I had an opportunity to play Dead Exit a few days before its launch on the Xbox One platform. Dead Exit is a zombie-themed card game that feels very much like it could have been printed as a more traditional “board game” style of game with significant card mechanics. In Dead Exit, every card has two sides: the zombie side and the regular side. The regular side can be a survivor, supplies (such as food or fuel or a vehicle), or special cards (like “Stop” or “Event” cards) that keep the game flowing in unexpected ways.
Although there is a lot for a new player to absorb, in terms of mechanics and special abilities, the basics of the game are pretty easy to learn. You have three actions per turn to do stuff. Most actions are totally beneficial, such as stockpiling or using a survivor from your hand to kill off some zombies attacking your base. But in order to succeed in the long term, you’ll need to go into the city to collect supplies. Every time you go into the city, you pull a random card to your hand, but also a zombie follows you back to your base.
The mechanics are well-designed to keep the pressure up and work very well in a solitaire game, which is all I was able to play. Though there are multiple different versions of solitaire, including some against enemy agent (Raider) AI, the gameplay is largely the same. While I was able to handily beat the City Escape mode even on my first tries (on the lowest difficulties) my forays into the Survival mode were less successful. Here the randomness of the cards seemed to be working against me more profoundly. It’s also entirely possible that I missed something in the game mode that I intuitively grasped in the City Escape mode.
While I wasn’t able to play any multi-player, I look forward to doing so. The game is rife with opportunities for cooperative competition (“co-opetiveness”). That is, it is in everyone’s best interest, and often necessary, to work with your opponents to survive. But at the end of the game, there can be only one winner. Determining who will backstab whom and when helps to add to the tension.
The game is mechanically solid and contains enough to keep fans of card games engaged for quite a while. Each individual game is fairly short, which leads to robust replayability. The game performed without incident in my limited time and the load times were suitably short. However, the game did lack somewhat in the art department. While the cards all have nice art assets, the environment in which you play is somewhat off-putting. Your opponents are represented by mannequins that look like they might be stock assets in the engine. You will never see this unless you stop looking at the game board and decide to look around–a feature completely unnecessary, so it causes me to wonder why it was included.
There are nice touches here and there in that outside world. On one occasion the game table was littered with chips and soda, as if in a basement for a game night. On another occasion, the table was adorned with a very familiar-looking club. But it’s questionable whether these touches add enough to the ambiance of the game when the gameplay is all in the mechanics and interplay of the cards.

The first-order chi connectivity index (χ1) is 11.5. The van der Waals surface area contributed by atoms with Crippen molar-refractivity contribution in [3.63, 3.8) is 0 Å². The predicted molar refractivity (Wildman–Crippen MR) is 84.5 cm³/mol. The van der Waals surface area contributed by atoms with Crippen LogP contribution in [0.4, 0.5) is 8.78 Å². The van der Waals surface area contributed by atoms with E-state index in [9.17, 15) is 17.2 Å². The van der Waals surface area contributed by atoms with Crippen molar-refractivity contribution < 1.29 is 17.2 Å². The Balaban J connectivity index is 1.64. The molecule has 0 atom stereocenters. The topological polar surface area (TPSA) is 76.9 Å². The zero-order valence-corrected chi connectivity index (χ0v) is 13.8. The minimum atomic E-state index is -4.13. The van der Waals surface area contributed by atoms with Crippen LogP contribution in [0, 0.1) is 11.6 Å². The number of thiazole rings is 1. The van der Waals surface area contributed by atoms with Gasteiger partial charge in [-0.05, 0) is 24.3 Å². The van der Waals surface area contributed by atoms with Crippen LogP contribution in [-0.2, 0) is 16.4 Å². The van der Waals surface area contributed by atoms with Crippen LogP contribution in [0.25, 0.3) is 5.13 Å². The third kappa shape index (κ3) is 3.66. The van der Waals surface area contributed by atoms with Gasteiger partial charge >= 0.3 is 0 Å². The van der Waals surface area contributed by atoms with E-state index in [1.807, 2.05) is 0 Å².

Perhaps the most striking thing about the game, as in any card game, was the level of randomness that will be experienced. Every game is unique because the cards dealt are random. On lower difficulties, skill can overcome bad draws. But Dead Exit offers a wide range of difficulties that can be tweaked with sliders. These difficulties range from “Very Easy” to “Impossible.” Beating the game in any mode on Impossible is going to be a tough task and will likely call for a very lucky deal of the cards, in addition to great skill.
Regarding the port to the Xbox One, there are a handful of the standard criticisms. The graphics are scaled to suit a monitor, and while certain elements have been corrected for TV/console use, there are still issues with small text and unclear graphics, particularly on the cards. These issues were exacerbated by my using a small TV and may not be an issue for gamers with a better set-up. Finally, on this matter, the use of symbols for keywords means that the text does not become overwhelming on these cards, but it does require that the user become familiar with the symbols quickly. Most are fully self-explanatory, such as the graphics for the distinction between a survivor and a zombie. However, the graphic for “hand” was hard for me to see as anything more than a blob, and the graphic for stockpile was unclear and potentially has unnecessary multiple meanings. Some of these minor graphical issues in the port can be easily sorted out. Others may prove to be too difficult to fix. So, bring a pair of reading glasses.
Overall, the game is a solid interpretation of the core mechanics of this zombie survival card game. It appeals to me as a card and board game junkie and likely will to anyone else with a penchant for games in that genre. Based on my limited initial play and expecting the game to continue as it is, I will give this a “Recommended” rating, as long as you are into at least one of the following: card games, board games with card collecting mechanics, zombie apocalypses, repeatedly bashing your head against low odds for the rush of finally getting the perfect draw. On my GOAT rating, which I normally reserve until I have completed a game, I would give this 6 GOATS, “Above average. Seems appealing and is probably a fun waste of time.”
If you need to see some gameplay in action before reaching your own conclusion, I acquired some streaming footage for viewing here:
Dead Exit is available now on Steam ($5.99) and on Xbox One.
Disclaimer: A copy of the game was provided to me for the purpose of streaming and reviewing. This review is based on approximately 80 minutes of gameplay and my opinion may shift as I play the game more and experience different benefits and drawbacks.